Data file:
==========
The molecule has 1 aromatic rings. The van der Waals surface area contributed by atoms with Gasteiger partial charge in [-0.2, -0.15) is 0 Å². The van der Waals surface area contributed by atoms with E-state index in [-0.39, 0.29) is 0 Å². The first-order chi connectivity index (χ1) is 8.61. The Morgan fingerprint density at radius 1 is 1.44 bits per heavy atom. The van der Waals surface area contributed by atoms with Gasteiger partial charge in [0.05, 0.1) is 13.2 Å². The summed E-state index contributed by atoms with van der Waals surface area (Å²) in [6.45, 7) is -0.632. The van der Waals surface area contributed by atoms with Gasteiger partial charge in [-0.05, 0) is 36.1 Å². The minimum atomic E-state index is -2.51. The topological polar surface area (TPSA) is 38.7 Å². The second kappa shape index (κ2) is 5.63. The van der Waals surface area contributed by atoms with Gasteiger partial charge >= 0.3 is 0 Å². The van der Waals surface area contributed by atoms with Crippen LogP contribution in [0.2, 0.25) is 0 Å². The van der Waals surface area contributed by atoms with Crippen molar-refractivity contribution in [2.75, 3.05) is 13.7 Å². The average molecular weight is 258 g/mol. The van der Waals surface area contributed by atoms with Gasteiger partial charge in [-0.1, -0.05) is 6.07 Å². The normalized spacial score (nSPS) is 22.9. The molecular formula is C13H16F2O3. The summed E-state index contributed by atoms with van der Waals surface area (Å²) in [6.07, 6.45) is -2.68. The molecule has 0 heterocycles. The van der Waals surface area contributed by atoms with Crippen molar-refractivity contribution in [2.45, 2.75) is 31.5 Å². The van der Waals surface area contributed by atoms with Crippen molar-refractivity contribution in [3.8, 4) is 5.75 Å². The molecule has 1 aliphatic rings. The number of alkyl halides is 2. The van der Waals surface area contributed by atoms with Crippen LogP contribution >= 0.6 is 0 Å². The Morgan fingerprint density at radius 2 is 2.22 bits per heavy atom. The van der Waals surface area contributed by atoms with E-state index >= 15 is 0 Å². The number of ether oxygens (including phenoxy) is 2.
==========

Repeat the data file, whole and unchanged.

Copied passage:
The molecule has 1 aromatic rings. The van der Waals surface area contributed by atoms with Gasteiger partial charge in [-0.2, -0.15) is 0 Å². The van der Waals surface area contributed by atoms with E-state index in [-0.39, 0.29) is 0 Å². The first-order chi connectivity index (χ1) is 8.61. The Morgan fingerprint density at radius 1 is 1.44 bits per heavy atom. The van der Waals surface area contributed by atoms with Gasteiger partial charge in [0.05, 0.1) is 13.2 Å². The summed E-state index contributed by atoms with van der Waals surface area (Å²) in [6.45, 7) is -0.632. The van der Waals surface area contributed by atoms with Gasteiger partial charge in [-0.05, 0) is 36.1 Å². The minimum atomic E-state index is -2.51. The topological polar surface area (TPSA) is 38.7 Å². The second kappa shape index (κ2) is 5.63. The van der Waals surface area contributed by atoms with Gasteiger partial charge >= 0.3 is 0 Å². The van der Waals surface area contributed by atoms with Crippen LogP contribution in [0.2, 0.25) is 0 Å². The van der Waals surface area contributed by atoms with Crippen molar-refractivity contribution in [2.75, 3.05) is 13.7 Å². The average molecular weight is 258 g/mol. The van der Waals surface area contributed by atoms with Gasteiger partial charge in [-0.1, -0.05) is 6.07 Å². The normalized spacial score (nSPS) is 22.9. The molecular formula is C13H16F2O3. The summed E-state index contributed by atoms with van der Waals surface area (Å²) in [6.07, 6.45) is -2.68. The molecule has 0 heterocycles. The van der Waals surface area contributed by atoms with Crippen molar-refractivity contribution in [2.45, 2.75) is 31.5 Å². The van der Waals surface area contributed by atoms with Crippen molar-refractivity contribution in [3.8, 4) is 5.75 Å². The molecule has 1 aliphatic rings. The number of alkyl halides is 2. The van der Waals surface area contributed by atoms with Crippen LogP contribution >= 0.6 is 0 Å². The Morgan fingerprint density at radius 2 is 2.22 bits per heavy atom. The van der Waals surface area contributed by atoms with E-state index >= 15 is 0 Å². The number of ether oxygens (including phenoxy) is 2.